WASHINGTON, DC, Jan 16 — The Soviet Union was dismantled in 1990. It was a happy ending for the vast populations of eastern Europeans forced to live under the tyrannical rule of communist masters for nearly 70 years. Alas, the joy began to fade as Vladimir Putin took control of Russia. It wasn’t long before Putin began to intimidate Russia’s neighbors, Ukraine in particular. In February 2022 his threats and incursions finally erupted into war — a war that Putin boasted would be over in a matter of weeks, if not days. He underestimated the determination and true grit of the Ukrainian citizens. And so, here we are, approaching the first year of battle and the underdog has held its own and attracted the support of the free world.
Within days after the invasion of Ukraine by Russian forces, Ukraine’s President Volodymyr Zelenskyy asked the free world for help, to volunteer for the sake of “Ukraine, freedom and democracy.” Within days thousands of volunteers began to join the war. They came from 52 nations, they numbered in excess of 20,000 soldiers and they are known as the International Legion, notes the New York Times.
Particularly noteworthy is the fact that citizens who lived in the former Soviet Union and didn’t like it much are also helping Ukraine in its fight, not to mention disgruntled citizens at home. His army is faltering due to a lack of support among his citizens who are not lining up to join the fight. It’s gotten so bad that he’s had to begin offering convicted prisoners freedom in exchange for joining the army. In addition, fighters from Chechnya, a republic under the rule of Putin’s Russia, for example, joined the fray– many of them for the chance to hone their battle skills in hopes of one day freeing their own country. Likewise others from countries currently under the rule of Moscow such as Crimea as well as former Russian states such as Kyrgyzstan and the Republic of Georgia have been joining the battle against him.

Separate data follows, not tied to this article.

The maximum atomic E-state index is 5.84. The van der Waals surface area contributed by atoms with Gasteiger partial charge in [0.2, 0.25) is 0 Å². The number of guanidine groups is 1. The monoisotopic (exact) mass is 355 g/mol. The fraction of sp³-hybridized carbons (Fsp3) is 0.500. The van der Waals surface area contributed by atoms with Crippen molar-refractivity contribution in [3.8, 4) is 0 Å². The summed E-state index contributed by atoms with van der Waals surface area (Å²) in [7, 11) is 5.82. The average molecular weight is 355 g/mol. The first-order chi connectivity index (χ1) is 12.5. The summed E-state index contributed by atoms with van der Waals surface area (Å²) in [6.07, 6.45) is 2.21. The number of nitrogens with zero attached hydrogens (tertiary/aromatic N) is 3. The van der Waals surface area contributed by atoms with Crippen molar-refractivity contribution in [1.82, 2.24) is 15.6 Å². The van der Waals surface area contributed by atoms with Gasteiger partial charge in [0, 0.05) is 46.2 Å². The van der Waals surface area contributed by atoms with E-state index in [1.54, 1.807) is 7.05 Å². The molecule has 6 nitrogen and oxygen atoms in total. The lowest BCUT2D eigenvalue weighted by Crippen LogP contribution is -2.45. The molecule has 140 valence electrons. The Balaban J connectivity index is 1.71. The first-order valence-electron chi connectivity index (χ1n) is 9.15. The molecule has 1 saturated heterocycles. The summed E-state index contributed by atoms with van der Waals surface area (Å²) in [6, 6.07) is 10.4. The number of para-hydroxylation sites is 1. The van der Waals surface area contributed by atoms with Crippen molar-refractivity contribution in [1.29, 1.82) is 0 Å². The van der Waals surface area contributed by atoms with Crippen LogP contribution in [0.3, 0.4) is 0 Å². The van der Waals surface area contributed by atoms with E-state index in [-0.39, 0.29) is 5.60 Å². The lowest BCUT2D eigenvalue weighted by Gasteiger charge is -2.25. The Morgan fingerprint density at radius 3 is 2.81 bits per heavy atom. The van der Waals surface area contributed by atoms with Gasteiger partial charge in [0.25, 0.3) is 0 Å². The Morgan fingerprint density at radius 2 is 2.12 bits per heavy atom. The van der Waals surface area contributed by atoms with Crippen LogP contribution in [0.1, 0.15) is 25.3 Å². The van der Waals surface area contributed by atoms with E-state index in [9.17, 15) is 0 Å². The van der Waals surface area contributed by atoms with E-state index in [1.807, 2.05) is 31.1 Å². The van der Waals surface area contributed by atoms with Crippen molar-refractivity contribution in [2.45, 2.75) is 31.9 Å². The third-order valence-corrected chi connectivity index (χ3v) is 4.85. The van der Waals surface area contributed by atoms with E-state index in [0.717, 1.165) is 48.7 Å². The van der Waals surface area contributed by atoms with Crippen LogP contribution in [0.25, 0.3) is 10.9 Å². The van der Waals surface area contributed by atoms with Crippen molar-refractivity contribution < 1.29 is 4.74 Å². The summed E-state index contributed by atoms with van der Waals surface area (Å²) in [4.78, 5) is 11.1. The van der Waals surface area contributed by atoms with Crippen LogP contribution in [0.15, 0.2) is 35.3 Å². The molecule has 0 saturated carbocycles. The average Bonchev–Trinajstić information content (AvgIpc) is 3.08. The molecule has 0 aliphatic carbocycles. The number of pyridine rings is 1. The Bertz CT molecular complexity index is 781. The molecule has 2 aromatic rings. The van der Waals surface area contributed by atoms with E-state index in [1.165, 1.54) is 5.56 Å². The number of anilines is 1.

Meanwhile, Putin seems to be losing any support he may have had from his international cronies. With the exception of his pals in North Korea and Iran, he’s being seen as a loser in waiting. The Financial Times has reported that an unnamed Chinese official said that “Putin is crazy. The invasion decision was made by a very small group of people. China shouldn’t simply follow Russia.”
The Brookings Institution published a comprehensive analysis of the situation that Putin finds himself in. It notes that 40,000 Ukrainian citizens have lost their lives in the war, that more than 10,000 have been wounded and that some 100,000 Ukrainian soldiers have been killed. However, the analysis says “while a tragedy for Ukraine, Putin’s decision to go to war has also proven a disaster for Russia. The Russian military has suffered significant personnel and military losses. Economic sanctions imposed by the EU, United States, United Kingdom, and other Western countries have pushed the Russian economy into recession and threaten longer-term impacts, including on the country’s critical energy sector.”
According to Newsweek, efforts to engage in peace talks began within a few days of the war last winter. The talks broke down and ever since they have been put on again and off again. Newsweek’s report says that only a negotiated settlement is needed to put an end to the war but it’s unlikely at this point that will happen. Ukraine wants the Russian fighters to go home and “reparations, war crimes prosecutions for Russian leaders and NATO membership.” Russia wants land, lots of land. The report cites Nikolai Petrov, an independent Russian analyst, who says that neither the Russians nor the Ukrainians can win the war. “I think that both sides are preparing for offensives and both are sure that they can get more than they have now. That’s why there is no common ground and nobody can even think about any negotiations any time soon before these offensives will start.”
John Grimaldi served on the first non-partisan communications department in the New York State Assembly and is a founding member of the Board of Directors of Priva Technologies, Inc. He has served for more than thirty years as a Trustee of Daytop Village Foundation, which oversees a worldwide drug rehabilitation network.